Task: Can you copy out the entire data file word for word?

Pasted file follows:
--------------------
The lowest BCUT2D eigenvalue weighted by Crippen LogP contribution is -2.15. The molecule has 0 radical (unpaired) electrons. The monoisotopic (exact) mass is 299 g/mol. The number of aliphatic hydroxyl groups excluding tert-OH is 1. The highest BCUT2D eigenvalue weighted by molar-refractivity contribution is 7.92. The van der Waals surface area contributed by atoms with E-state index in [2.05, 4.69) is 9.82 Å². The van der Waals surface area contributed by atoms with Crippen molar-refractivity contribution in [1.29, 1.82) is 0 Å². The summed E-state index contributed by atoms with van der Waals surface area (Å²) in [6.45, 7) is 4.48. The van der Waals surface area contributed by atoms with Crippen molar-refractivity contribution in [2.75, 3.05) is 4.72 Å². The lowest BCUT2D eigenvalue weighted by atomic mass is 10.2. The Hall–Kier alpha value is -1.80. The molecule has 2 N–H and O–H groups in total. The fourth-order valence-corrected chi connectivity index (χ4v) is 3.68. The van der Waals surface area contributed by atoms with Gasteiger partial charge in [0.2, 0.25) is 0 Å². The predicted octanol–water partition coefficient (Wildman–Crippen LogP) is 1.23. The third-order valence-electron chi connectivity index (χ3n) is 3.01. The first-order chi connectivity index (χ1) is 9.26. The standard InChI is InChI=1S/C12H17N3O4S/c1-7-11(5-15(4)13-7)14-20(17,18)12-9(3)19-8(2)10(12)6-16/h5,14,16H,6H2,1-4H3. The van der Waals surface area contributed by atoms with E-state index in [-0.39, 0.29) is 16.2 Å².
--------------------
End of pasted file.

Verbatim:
The lowest BCUT2D eigenvalue weighted by Crippen LogP contribution is -2.15. The molecule has 0 radical (unpaired) electrons. The monoisotopic (exact) mass is 299 g/mol. The number of aliphatic hydroxyl groups excluding tert-OH is 1. The highest BCUT2D eigenvalue weighted by molar-refractivity contribution is 7.92. The van der Waals surface area contributed by atoms with E-state index in [2.05, 4.69) is 9.82 Å². The van der Waals surface area contributed by atoms with Crippen molar-refractivity contribution in [1.29, 1.82) is 0 Å². The summed E-state index contributed by atoms with van der Waals surface area (Å²) in [6.45, 7) is 4.48. The van der Waals surface area contributed by atoms with Crippen molar-refractivity contribution in [2.75, 3.05) is 4.72 Å². The lowest BCUT2D eigenvalue weighted by atomic mass is 10.2. The Hall–Kier alpha value is -1.80. The molecule has 2 N–H and O–H groups in total. The fourth-order valence-corrected chi connectivity index (χ4v) is 3.68. The van der Waals surface area contributed by atoms with Gasteiger partial charge in [0.2, 0.25) is 0 Å². The predicted octanol–water partition coefficient (Wildman–Crippen LogP) is 1.23. The third-order valence-electron chi connectivity index (χ3n) is 3.01. The first-order chi connectivity index (χ1) is 9.26. The standard InChI is InChI=1S/C12H17N3O4S/c1-7-11(5-15(4)13-7)14-20(17,18)12-9(3)19-8(2)10(12)6-16/h5,14,16H,6H2,1-4H3. The van der Waals surface area contributed by atoms with E-state index in [-0.39, 0.29) is 16.2 Å².